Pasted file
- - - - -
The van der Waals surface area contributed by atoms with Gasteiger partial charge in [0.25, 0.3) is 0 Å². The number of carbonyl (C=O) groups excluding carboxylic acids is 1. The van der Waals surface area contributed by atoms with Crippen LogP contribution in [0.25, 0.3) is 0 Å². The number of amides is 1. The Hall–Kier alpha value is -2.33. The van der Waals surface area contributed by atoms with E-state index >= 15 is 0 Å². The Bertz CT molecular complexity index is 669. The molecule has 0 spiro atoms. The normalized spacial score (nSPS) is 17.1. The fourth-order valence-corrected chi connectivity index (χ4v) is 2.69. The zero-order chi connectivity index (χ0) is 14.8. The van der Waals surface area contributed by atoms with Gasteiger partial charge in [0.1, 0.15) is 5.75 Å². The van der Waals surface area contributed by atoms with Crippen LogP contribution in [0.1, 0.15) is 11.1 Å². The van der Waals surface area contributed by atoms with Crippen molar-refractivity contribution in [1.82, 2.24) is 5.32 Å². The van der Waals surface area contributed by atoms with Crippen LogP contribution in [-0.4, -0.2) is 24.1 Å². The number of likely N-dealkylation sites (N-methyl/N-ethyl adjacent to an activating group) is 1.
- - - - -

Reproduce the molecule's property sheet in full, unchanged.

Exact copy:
The van der Waals surface area contributed by atoms with Gasteiger partial charge in [0.25, 0.3) is 0 Å². The number of carbonyl (C=O) groups excluding carboxylic acids is 1. The van der Waals surface area contributed by atoms with Crippen LogP contribution in [0.25, 0.3) is 0 Å². The number of amides is 1. The Hall–Kier alpha value is -2.33. The van der Waals surface area contributed by atoms with E-state index >= 15 is 0 Å². The Bertz CT molecular complexity index is 669. The molecule has 0 spiro atoms. The normalized spacial score (nSPS) is 17.1. The fourth-order valence-corrected chi connectivity index (χ4v) is 2.69. The zero-order chi connectivity index (χ0) is 14.8. The van der Waals surface area contributed by atoms with Gasteiger partial charge in [0.1, 0.15) is 5.75 Å². The van der Waals surface area contributed by atoms with Crippen LogP contribution in [0.1, 0.15) is 11.1 Å². The van der Waals surface area contributed by atoms with Crippen molar-refractivity contribution in [1.82, 2.24) is 5.32 Å². The van der Waals surface area contributed by atoms with Crippen LogP contribution in [-0.4, -0.2) is 24.1 Å². The number of likely N-dealkylation sites (N-methyl/N-ethyl adjacent to an activating group) is 1.